Charlotte Bristowe Browne
Charlotte Bristowe Browne – A Nurse at Fort Cumberland
Cumberland's genesis stems from October 1749 when Christopher Gist, an agent for the Ohio Company, arrived at the junction of Wills Creek and the North Branch of the Potomac River to erect a stockade and trading post. In anticipation of the French and Indian War a fort was constructed in 1754 upon the west bank of Wills Creek and named "Fort Mount Pleasant". It was enlarged upon in 1755 and renamed Fort Cumberland by British General Edward Braddock after the Duke of Cumberland, (Prince William, younger son of King George II) commander-in-chief of the British Army. By 1829, the fort had all but disappeared. It is from this fort the city, after being known for some years prior as "Washington Town", takes its name.
The following narrative was provided by Robert Bantz, a nationally recognized historian and expert on the famed, but ill-fated march of British General Edward Braddock from Fort Cumberland to Fort Duquesne and the French and Indian War period. It is taken from the personal diary of Charlotte Bristowe Browne:
"Charlotte Bristowe Brown was the first nurse to perform her extraordinary services on a hill near Wills Creek inside a fort called Fort Cumberland, now the city of Cumberland, Maryland. Charlotte traveled with the British forces to Fort Cumberland in June of 1755. She provided care for the sick, wounded and dying in what was known as the Great War for Empire (1754-1763), or as others refer to it, the French and Indian War.
In November 1754 Charlotte and her brother, who was an apothecary with the expedition, had sailed on the ship “London”, part of the fleet transporting the 44th and 48th British regiments from England to Virginia as part of British General Edward Braddock’s army. They would follow Braddock’s army from Alexandria, Virginia, to Fort Cumberland. Braddock was to arrive earlier at Fort Cumberland on May 10th. Braddock’s mission was to march to and dislodge the French forces at Fort Duquesne in Pennsylvania, a site now known as Pittsburgh. Braddock departed on his march to Fort Duquesne from Fort Cumberland on June 9th, 1755.
On the 1st of June 1755, Nurse Browne, her brother, two nurses, a servant, two cooks and fifty sick soldiers in wagons headed for Fort Cumberland. As the group approached Cresap’s Fort in Oldtown, Maryland. she wrote in her journal: “the road was so rough that it nearly disjoined me. I walked till my feet were blister’d.” Upon arriving at Fort Cumberland, just a few days after Braddock had already departed on his march to Fort Duquesne, she wrote: “the most desolate place I ever saw - the fort has no internal water supply and is crowded with wives of the enlisted men and local families who sought protection from the local Indian attack.”
Nurse Browne worked tirelessly caring for the sick that remained at the fort during the campaign and nursed the sick, wounded and dying who arrived back at the fort on July 15 after Braddock’s defeat on July 9th at the Battle of the Monongahela six miles south of present day Pittsburgh. A few days later her brother died with a fever. She nursed the sick at the fort until following the retreating soldiers to Frederick, Maryland then on to Philadelphia, Pennsylvania and finally to a hospital in Albany, New York. She ended her journal in August of 1757, too overwhelmed with work to write any further. What happened to Charlotte Browne is unknown, but her diary has survived to provide glimpses of the life of a woman traveling with an eighteenth-century army in America and how she spent long days laboring in a fort in present day Cumberland, Maryland.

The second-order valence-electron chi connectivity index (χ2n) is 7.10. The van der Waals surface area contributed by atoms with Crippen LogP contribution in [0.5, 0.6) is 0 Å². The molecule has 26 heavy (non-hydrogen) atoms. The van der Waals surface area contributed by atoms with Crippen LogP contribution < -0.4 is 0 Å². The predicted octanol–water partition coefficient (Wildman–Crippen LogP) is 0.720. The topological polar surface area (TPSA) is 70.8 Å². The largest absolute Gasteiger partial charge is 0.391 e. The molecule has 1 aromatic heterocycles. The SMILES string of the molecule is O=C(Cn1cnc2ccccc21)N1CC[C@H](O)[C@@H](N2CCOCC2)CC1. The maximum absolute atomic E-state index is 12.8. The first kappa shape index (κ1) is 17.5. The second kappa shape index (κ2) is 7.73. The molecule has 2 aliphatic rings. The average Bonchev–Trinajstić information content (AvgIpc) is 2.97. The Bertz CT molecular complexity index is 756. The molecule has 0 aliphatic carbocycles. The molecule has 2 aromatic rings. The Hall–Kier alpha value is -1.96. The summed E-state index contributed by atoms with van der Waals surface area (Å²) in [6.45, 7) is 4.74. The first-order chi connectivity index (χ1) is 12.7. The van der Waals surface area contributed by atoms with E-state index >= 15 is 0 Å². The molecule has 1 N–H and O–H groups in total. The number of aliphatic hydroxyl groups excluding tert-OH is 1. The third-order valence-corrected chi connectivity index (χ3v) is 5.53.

Charlotte had been widowed by the time she was appointed Matron of the General Hospital for the Braddock expedition. As she had left her children in England, she would later learn of her daughter’s death in England while serving at Fort Cumberland..."
In addition to the above, here are two excerpts taken directly from Charlotte’s journal:
Maryland - Toward Fort Cumberland - June 12 (1755) - At 2 in the morning the drum beat, but I could have wish’d it to have stay’d a few hours longer, being very sleepy. We marched but there is no describing the badness of the roads. I walked as far as I was able. The poor horses no longer regard the smack of the whip or beat of the drum, and as to Black (Charlotte’s horse) she could go on no further. 2 of the waggons broke down. At 10 we came to the river (Potomac) and waited 6 hours before we could ferry over. At 8 at night we halted at a Rattlesnake Colonels nam’d Crisop. Had for supper some lamb, to drink some bad wine, which was but 5s. a quart! I could get no bed so went to my waggon.
Maryland-Toward Fort Cumberland - June 13 (1755) - At 3 few march’d but I was so ill I could not hold up my head. 3 of the waggons broke down at 4 in the afternoon. Mr. Bass came to meet us and gave me some letters from England. At 6 we came to Fort Cumberland the most desolate place I ever saw. Went to Mr. Cherrington who receive’d me kindly, drank tea and then went to the Governor to apply for quarters. I was put into a Hole that I could see daylight through every Log, and a port hole for a window; which was as good a room as any in the fort.”
Information provided by Robert Bantz and Nina Higgins and from the diary/journal of Charlotte Bristowe Brown
Nina Higgins, an historian with the Cresap Society, further noted that many horses were lost on Charlotte’s journey, that they were driven until broken or dead.
Postcard from the collection of Angela and Albert Feldstein
Allegany County (Md.)--Biography; Allegany County (Md.)--Women.
Allegany County, (Md.)